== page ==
Author Obama agrees to new book deals

WASHINGTON — President Barack Obama, a best-selling author who received royalties of $2.5 million last year, will get hundreds of thousands more for a youth-oriented version of his published memoir and will write a nonfiction book after he leaves the White House.

Obama agreed in early January to deliver the new book after he leaves office. The White House said he already had a deal with Crown Publishing Group to write another book, and agreed Jan. 9 that he would produce the book after his term ends.

About a week later, shortly before his inauguration, Obama agreed to a $500,000 advance for an abridged version of “Dreams From My Father” that would be suitable for middle school or young adult readers, according to a new personal financial disclosure report released this week.

Obama will get $250,000 of the advance and the publisher will get the other half, a White House spokesman said today, speaking on condition of anonymity because he was not authorized to be quoted by name.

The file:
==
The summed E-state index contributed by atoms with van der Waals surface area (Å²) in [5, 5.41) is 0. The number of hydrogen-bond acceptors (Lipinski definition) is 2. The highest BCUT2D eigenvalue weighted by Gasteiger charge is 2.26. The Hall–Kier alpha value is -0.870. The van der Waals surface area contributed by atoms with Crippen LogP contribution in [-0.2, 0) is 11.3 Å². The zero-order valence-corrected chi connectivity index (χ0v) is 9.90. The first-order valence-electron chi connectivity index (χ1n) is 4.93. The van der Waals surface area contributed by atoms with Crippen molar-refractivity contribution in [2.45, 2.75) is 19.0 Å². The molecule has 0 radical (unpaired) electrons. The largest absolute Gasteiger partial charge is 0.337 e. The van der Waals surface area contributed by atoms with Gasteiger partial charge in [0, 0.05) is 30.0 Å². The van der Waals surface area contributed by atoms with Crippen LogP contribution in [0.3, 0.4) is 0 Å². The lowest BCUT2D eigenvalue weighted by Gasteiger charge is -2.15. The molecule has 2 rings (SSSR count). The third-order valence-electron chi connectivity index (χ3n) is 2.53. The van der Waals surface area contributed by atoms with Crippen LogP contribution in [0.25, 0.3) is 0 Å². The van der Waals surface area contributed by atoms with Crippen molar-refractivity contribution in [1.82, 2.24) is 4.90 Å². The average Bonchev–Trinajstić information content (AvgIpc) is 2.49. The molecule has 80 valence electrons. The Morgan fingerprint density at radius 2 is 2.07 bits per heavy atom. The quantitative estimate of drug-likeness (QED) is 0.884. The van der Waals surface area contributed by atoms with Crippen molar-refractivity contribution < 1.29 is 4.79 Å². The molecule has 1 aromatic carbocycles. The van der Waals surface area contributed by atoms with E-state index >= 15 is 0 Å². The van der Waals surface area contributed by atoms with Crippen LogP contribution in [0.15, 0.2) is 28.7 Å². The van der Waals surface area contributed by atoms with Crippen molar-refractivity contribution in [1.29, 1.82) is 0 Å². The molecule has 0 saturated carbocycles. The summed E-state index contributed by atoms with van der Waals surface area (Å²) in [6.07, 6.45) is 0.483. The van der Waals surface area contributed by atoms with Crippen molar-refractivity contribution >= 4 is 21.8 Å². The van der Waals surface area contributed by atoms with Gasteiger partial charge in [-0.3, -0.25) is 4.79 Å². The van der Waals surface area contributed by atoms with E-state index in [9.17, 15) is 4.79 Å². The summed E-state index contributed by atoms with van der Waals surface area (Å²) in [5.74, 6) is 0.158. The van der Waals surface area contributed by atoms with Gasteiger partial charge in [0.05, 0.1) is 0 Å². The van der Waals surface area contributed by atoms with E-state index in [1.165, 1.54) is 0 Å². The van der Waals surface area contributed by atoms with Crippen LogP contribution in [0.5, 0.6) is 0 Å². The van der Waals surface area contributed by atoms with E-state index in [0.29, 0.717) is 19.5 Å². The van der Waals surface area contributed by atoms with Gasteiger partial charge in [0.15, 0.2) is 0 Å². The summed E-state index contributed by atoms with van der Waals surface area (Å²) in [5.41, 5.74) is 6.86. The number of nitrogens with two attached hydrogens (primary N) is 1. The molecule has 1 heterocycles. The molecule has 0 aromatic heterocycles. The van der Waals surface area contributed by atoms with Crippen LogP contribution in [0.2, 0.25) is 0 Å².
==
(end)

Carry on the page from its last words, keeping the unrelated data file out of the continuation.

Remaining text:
Obama didn’t indicate how much he might get for writing the new nonfiction book, whose subject is yet to be determined. Terms likely would be negotiated at the end of his time in office. Former President Bill Clinton got $15 million for his book, “My Life.”

Obama received nearly $2.5 million in book royalties last year for his two best-selling works — “Dreams From My Father,” which was written before he was elected to the Senate from Illinois, and “The Audacity of Hope.”

Obama’s financial disclosure report released this week covers January through Nov. 16, 2008, when he left the Senate. It shows that he and his wife, Michelle, have $1.3 million to $5.7 million in assets, which does not include their Chicago home. In addition, they have up to $550,000 in college savings plans for their two daughters.

The Obamas’ holdings include $1 million to $5 million in Treasury bills purchased in October. They sold $500,000 to $1 million in Treasury notes last April, according to the report.

The book deal was first reported Wednesday by Congressional Quarterly.

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